The Effect of Height on Adverse Short-Term Outcomes Following Lower-Extremity Bypass Surgery in Subjects with Diabetes Mellitus

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  • 1 Department of Podiatric Surgery, Temple University School of Podiatric Medicine, Philadelphia, PA.
  • | 2 Delaware Country Memorial Hospital Center for Wound Healing, Havertown, PA.
  • | 3 Department of Vascular Surgery, Temple University Hospital, Philadelphia, PA.

Abstract

Background: The objective of this investigation was to evaluate adverse short-term outcomes following open lower extremity bypass surgery in subjects with diabetes mellitus with a specific comparison performed based on subject height.

Methods: The American College of Surgeons National Surgical Quality Improvement Program database was analyzed to select those subjects with CPT codes 35533, 35540, 35556, 35558, 35565, 35566, 35570 and 35571 and with the diagnosis of diabetes mellitus. This resulted in 83 subjects ≤60 inches, 1084 subjects >60 inches and <72 inches, and 211 subjects ≥72 inches.

Results: No differences were observed between groups with respect to the development of a superficial surgical site infection (9.6% vs. vs. 6.4% vs. 5.7%; p=0.458), deep incisional infection (1.2% vs. 1.4% vs. 2.8%; p=0.289), sepsis (2.4% vs. 2.0% vs. 2.8%; p=0.751), unplanned reoperation (19.3% vs. 15.6% vs. 21.8%; p=0.071), nor unplanned hospital readmission (19.3% vs. 14.8% vs. 17.1%; p=0.573). A significant difference was observed between groups with respect to the development of a wound disruption (4.8% vs. 1.3% vs. 4.7%; p=0.001). A multivariate regression analysis was performed of the wound disruption outcome with the age, gender, race, ethnicity, height, weight, current smoker and open wound/wound infection variables. Race (p=0.025) and weight (p=0.003) were found to be independently associated with wound disruption, but height was not (p=0.701).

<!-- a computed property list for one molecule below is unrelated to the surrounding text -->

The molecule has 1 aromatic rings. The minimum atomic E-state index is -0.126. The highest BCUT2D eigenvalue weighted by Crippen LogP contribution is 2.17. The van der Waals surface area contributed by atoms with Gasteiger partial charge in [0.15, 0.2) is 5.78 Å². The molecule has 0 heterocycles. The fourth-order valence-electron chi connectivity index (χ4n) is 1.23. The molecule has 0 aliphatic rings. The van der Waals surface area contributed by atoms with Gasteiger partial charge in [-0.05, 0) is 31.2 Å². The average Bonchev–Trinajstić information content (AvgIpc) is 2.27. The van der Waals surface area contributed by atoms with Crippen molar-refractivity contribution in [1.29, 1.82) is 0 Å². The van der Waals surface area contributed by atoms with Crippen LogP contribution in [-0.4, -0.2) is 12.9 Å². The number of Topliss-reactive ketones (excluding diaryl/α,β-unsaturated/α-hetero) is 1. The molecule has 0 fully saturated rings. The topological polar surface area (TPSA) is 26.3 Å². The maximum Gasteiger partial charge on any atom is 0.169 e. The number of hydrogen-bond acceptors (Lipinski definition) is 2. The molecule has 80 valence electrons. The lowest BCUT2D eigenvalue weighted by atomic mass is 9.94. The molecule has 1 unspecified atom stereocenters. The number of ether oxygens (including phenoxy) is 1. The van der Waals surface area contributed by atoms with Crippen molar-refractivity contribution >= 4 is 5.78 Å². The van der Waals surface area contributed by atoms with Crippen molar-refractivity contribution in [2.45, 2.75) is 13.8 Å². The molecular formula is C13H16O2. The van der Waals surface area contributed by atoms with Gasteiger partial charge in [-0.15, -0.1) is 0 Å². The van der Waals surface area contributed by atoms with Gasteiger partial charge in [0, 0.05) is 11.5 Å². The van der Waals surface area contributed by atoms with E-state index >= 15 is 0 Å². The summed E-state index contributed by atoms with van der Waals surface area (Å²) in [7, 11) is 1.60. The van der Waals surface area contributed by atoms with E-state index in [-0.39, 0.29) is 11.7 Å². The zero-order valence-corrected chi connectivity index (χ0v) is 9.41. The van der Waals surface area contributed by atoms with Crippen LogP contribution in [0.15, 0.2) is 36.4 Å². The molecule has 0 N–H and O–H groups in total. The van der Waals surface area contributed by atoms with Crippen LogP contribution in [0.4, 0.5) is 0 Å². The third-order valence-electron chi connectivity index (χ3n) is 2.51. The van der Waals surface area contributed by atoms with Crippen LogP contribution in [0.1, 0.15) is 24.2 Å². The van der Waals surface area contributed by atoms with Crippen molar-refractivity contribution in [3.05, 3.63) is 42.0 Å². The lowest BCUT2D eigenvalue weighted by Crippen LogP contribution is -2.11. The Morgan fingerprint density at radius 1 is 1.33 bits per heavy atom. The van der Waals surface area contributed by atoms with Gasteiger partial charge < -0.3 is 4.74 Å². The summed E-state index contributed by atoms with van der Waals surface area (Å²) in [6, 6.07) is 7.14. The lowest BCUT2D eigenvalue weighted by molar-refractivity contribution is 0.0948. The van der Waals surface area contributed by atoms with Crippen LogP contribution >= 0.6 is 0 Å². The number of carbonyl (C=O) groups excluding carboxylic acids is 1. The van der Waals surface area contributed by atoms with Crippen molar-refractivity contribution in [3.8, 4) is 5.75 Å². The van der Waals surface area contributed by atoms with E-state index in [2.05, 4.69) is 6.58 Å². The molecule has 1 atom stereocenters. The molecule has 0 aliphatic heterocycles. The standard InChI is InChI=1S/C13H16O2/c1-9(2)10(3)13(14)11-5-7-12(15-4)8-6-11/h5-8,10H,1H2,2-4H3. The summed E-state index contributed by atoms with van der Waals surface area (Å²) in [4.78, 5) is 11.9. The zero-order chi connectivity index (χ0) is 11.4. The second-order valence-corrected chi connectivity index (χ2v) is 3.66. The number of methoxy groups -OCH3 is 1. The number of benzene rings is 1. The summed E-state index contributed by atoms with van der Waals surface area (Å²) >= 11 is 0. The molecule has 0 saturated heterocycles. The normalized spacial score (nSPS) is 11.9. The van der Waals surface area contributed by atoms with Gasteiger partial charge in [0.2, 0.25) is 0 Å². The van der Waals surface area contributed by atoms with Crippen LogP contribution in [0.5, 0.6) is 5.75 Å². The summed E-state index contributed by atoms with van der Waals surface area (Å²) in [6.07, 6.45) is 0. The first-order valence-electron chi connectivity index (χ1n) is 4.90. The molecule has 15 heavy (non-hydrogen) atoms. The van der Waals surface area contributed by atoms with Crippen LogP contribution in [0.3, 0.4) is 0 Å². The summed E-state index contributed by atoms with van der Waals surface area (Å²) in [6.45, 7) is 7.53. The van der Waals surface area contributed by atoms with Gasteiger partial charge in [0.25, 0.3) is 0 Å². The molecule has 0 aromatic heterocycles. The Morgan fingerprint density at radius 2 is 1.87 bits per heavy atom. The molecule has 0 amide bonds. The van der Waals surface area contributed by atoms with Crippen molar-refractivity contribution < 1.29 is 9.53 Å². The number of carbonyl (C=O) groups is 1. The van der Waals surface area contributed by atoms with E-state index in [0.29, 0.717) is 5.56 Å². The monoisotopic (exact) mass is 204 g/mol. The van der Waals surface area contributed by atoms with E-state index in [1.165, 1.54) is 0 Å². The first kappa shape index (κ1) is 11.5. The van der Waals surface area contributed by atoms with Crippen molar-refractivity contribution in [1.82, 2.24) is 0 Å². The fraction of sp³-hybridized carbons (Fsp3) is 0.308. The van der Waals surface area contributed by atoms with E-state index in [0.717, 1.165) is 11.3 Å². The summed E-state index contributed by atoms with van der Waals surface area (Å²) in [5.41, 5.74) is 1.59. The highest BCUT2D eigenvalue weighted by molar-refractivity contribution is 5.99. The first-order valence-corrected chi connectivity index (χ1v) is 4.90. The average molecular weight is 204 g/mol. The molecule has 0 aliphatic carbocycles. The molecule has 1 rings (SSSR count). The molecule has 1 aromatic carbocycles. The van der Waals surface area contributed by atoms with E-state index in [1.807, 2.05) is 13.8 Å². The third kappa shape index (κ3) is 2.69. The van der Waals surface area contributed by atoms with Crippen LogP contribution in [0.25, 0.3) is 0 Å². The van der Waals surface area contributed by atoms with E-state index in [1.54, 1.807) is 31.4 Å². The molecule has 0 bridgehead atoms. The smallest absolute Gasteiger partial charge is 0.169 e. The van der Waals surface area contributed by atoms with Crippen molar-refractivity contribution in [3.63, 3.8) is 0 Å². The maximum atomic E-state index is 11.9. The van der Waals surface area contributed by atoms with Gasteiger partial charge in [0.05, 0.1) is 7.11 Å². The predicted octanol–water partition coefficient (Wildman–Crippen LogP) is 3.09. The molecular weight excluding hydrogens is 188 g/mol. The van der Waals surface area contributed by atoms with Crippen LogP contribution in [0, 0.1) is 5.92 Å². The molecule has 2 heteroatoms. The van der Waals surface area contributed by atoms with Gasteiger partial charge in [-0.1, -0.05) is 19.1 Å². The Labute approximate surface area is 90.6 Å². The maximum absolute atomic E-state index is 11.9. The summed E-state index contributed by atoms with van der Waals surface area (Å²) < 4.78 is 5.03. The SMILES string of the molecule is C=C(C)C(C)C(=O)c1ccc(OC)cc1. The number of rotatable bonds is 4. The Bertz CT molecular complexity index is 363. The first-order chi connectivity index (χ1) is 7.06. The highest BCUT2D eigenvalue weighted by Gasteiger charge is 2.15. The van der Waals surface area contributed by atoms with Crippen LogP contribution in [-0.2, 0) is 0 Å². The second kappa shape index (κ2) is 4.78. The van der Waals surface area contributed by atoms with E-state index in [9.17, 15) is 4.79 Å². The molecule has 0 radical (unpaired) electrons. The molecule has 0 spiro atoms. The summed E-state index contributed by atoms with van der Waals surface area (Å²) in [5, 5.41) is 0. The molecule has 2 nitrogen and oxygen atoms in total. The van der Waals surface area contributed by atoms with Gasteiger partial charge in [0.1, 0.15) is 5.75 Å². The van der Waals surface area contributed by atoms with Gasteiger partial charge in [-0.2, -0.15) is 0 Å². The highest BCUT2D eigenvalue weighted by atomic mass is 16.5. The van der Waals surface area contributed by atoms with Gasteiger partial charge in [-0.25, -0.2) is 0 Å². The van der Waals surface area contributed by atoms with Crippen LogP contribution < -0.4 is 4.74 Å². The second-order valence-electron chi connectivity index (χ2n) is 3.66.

Conclusions: The results of this investigation demonstrate no significant difference in short-term adverse outcomes following the performance of lower extremity bypass surgery based on patient height.

Corresponding author: Andrew J. Meyr, DPM, Department of Podiatric Surgery, Temple University School of Podiatric Medicine, 148 N. 8th Street, Philadelphia, PA 19107. (E-mail: ajmeyr@gmail.com)